You can't know there's a war on—for the Snakes coil and Spiders weave to keep you from knowing it's being fought over your live and dead body!Fritz Reuter Leiber Jr. (December 24, 1910–September 5, 1992) was an influential American writer of fantasy, horror and science fiction. He was also an expert chess player and a champion fencer. Leiber (pronounced Lie-ber) married Jonquil Stephens on January 16, 1936, and their son Justin Leiber was born in 1938. Jonquil's death in 1969 precipitated a three-year bout of alcoholism, but he returned to his original form with a fantasy novel set in modern-day San Francisco, Our Lady of Darkness — serialized in The Magazine of Fantasy and Science Fiction as "The Pale Brown Thing" (1977) — in which cities were the breeding grounds for new types of elementals called paramentals, summonable by the dark art of megapolisomancy, with such activities centering around the Transamerica Pyramid. Our Lady of Darkness won the World Fantasy Award. In the last years of his life, Leiber married his second wife, Margo Skinner, a journalist and poet with whom he had been friends for many years. Many people believed that Leiber was living in poverty on skid row, but the truth of the matter was that Leiber preferred to live simply in the city, spending his money on dining, movies and travel. In the last years of his life, royalty checks from TSR, the makers of Dungeons and Dragons, who had licensed the mythos of the Fafhrd and Gray Mouser series, were enough in themselves to ensure that he lived comfortably. Leiber's death occurred a few weeks after a physical collapse while traveling from a science-fiction convention in London, Ontario with Skinner. The cause of his death was given as "organic brain disease." He wrote a short autobiography, Not Much Disorder and Not So Early Sex, which can be found in The Ghost Light (1984). A critical biography, Witches of the Mind by Bruce Byfield, is available, and an essay examining his literary relationship with H. P. Lovecraft appears in S. T. Joshi's The Evolution of the Weird Tale (2004). In 2007, Benjamin Szumskyj edited Fritz Leiber: Critical Essays, a collection of essays on various aspects of Leiber's work. Leiber's own literary criticism, including several ground-breaking essays on Lovecraft, was collected in the volume Fafhrd and Me (1990).
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Fritz Leiber (1910-1992) is best known as a fantasy writer, but his achievements and influence are also considerable in the horror and science fiction fields. One of his major SF works is the Change War series, about rival time-traveling armies locked in a bitter, age-old war for control of existence; the battles frequently alter the course of human history. The most important work of Leiber's Change War series is the Hugo Award-winning novel The Big Time, in which doctors, entertainers, and wounded soldiers find themselves treacherously trapped with an activated atomic bomb inside the Place, a room existing outside of space-time. It's not one of Leiber's strongest novels: the cutesy-girlish narrative voice is unconvincing, while the demands of describing time travel and time paradoxes inevitably strain the prose. But The Big Time is a tense, claustrophobic SF mystery, and possibly the ultimate locked-room whodunit.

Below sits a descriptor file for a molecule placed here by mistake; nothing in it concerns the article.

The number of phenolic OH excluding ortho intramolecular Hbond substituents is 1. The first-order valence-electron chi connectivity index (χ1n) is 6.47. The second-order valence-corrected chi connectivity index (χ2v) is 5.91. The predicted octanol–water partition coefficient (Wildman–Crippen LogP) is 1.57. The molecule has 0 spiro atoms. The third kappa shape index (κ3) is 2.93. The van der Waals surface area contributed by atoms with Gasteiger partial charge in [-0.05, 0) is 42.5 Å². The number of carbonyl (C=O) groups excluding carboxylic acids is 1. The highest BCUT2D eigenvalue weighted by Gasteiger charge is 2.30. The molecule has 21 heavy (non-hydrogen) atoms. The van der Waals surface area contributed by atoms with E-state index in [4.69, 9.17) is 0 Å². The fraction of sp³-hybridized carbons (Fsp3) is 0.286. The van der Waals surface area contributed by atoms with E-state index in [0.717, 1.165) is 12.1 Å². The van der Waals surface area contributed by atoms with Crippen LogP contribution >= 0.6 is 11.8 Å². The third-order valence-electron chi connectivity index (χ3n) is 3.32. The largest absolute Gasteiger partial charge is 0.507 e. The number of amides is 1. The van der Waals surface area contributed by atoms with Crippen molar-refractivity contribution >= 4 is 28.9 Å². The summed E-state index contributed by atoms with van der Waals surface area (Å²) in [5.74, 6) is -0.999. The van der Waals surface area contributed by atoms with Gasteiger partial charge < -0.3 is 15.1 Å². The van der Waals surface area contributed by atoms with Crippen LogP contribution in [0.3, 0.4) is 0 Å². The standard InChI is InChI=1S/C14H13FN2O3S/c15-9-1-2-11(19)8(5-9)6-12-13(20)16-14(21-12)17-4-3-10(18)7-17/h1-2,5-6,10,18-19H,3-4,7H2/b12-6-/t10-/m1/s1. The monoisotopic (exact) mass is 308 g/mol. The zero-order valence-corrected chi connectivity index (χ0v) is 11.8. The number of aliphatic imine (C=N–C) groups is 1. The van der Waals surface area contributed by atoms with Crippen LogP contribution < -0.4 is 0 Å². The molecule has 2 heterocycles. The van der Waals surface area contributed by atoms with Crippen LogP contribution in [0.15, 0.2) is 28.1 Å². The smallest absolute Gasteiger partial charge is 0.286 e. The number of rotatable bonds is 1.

In addition to the Hugo, Nebula, Derleth, Lovecraft, and World Fantasy Awards, Fritz Leiber received the Grand Master of Fantasy (Gandalf) Award, the Life Achievement Lovecraft Award, and the Grand Master Nebula Award. --Cynthia WardAbout the Author:
Fritz Leiber, who died in 1992, was one of the most important SF and fantasy writers of the century. The Big Time is his most famous SF novel. "[His] awards for fantasy included the 1975 Grand Master of Fantasy Award, the 1976 World Fantasy Award for Life Achievement, the 1981 Grand Master Award from the Science Fiction Writers of America, 6 Hugos, 4 Nebulas, and about 20 other awards.
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Descripción New English Library Ltd, 1969. Estado de conservación: Good. 1969. 127 pages. Good condition paperback; as expected for age. Cards, pages, and binding are presentable with no major defects. Minor issues may exist such as shelf wear, inscriptions, light foxing and tanning. Nº de ref. de la librería 1496318392KDG
Descripción New English Library, 1969. Paperback. Estado de conservación: Fair. Paperback; English language; a fair reading copy. Your book will be securely packed and promptly dispatched from our UK warehouse. For buyers outside the UK we now offer significantly lower rates on our airmail shipping. Nº de ref. de la librería 11311vin081
Descripción London: Landsborough Publications (Four Square Books 240) 1960 First Four Square Paperback Printing, London, 1960. Soft cover. Estado de conservación: Very Good. VG. Light edgewear, moderate creasing to spine and adjacent to spine, diagonal creasing to front cover, mild age-toning to pages, otherwise an attractive copy, clean throughout. Full front cover art by Edward Mortelmans. Nº de ref. de la librería 020422